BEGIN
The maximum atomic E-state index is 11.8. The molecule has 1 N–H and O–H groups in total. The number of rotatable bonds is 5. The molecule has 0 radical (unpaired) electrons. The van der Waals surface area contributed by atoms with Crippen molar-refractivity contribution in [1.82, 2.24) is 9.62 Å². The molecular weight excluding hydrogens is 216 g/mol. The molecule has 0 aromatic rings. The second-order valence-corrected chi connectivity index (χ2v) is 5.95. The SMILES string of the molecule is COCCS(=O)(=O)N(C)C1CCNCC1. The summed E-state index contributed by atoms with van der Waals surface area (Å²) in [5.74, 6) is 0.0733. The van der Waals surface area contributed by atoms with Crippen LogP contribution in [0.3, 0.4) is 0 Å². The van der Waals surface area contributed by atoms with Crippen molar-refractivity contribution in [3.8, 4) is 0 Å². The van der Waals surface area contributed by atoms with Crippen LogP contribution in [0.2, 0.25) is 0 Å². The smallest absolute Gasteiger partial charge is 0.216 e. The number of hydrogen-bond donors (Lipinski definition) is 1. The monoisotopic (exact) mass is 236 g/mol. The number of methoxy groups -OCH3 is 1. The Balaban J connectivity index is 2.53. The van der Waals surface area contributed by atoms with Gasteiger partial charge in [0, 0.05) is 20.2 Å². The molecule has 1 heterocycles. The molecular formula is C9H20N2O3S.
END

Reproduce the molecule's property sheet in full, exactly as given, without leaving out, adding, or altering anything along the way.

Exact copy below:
The maximum atomic E-state index is 11.8. The molecule has 1 N–H and O–H groups in total. The number of rotatable bonds is 5. The molecule has 0 radical (unpaired) electrons. The van der Waals surface area contributed by atoms with Crippen molar-refractivity contribution in [1.82, 2.24) is 9.62 Å². The molecular weight excluding hydrogens is 216 g/mol. The molecule has 0 aromatic rings. The second-order valence-corrected chi connectivity index (χ2v) is 5.95. The SMILES string of the molecule is COCCS(=O)(=O)N(C)C1CCNCC1. The summed E-state index contributed by atoms with van der Waals surface area (Å²) in [5.74, 6) is 0.0733. The van der Waals surface area contributed by atoms with Crippen LogP contribution in [0.3, 0.4) is 0 Å². The van der Waals surface area contributed by atoms with Crippen molar-refractivity contribution in [3.8, 4) is 0 Å². The van der Waals surface area contributed by atoms with Crippen LogP contribution in [0.2, 0.25) is 0 Å². The smallest absolute Gasteiger partial charge is 0.216 e. The number of hydrogen-bond donors (Lipinski definition) is 1. The monoisotopic (exact) mass is 236 g/mol. The number of methoxy groups -OCH3 is 1. The Balaban J connectivity index is 2.53. The van der Waals surface area contributed by atoms with Gasteiger partial charge in [0, 0.05) is 20.2 Å². The molecule has 1 heterocycles. The molecular formula is C9H20N2O3S.